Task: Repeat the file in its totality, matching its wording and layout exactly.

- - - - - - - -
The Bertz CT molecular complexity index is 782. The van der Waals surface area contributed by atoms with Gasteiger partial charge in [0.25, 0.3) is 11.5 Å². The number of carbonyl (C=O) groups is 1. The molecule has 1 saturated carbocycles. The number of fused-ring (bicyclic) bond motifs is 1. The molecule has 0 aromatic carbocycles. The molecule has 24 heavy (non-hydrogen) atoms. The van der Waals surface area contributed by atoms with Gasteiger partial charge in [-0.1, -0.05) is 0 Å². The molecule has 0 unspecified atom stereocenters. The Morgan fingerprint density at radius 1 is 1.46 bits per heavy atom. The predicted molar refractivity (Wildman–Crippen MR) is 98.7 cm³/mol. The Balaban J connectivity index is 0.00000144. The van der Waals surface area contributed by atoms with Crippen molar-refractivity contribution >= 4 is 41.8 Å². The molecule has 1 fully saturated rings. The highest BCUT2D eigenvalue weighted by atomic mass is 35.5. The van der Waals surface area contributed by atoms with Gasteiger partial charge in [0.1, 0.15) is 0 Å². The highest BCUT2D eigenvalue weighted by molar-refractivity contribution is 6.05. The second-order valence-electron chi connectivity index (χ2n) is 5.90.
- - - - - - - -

The Bertz CT molecular complexity index is 782. The van der Waals surface area contributed by atoms with Gasteiger partial charge in [0.25, 0.3) is 11.5 Å². The number of carbonyl (C=O) groups is 1. The molecule has 1 saturated carbocycles. The number of fused-ring (bicyclic) bond motifs is 1. The molecule has 0 aromatic carbocycles. The molecule has 24 heavy (non-hydrogen) atoms. The van der Waals surface area contributed by atoms with Gasteiger partial charge in [-0.1, -0.05) is 0 Å². The molecule has 0 unspecified atom stereocenters. The Morgan fingerprint density at radius 1 is 1.46 bits per heavy atom. The predicted molar refractivity (Wildman–Crippen MR) is 98.7 cm³/mol. The Balaban J connectivity index is 0.00000144. The van der Waals surface area contributed by atoms with Crippen molar-refractivity contribution >= 4 is 41.8 Å². The molecule has 1 fully saturated rings. The highest BCUT2D eigenvalue weighted by atomic mass is 35.5. The van der Waals surface area contributed by atoms with Gasteiger partial charge in [0.1, 0.15) is 0 Å². The highest BCUT2D eigenvalue weighted by molar-refractivity contribution is 6.05. The second-order valence-electron chi connectivity index (χ2n) is 5.90.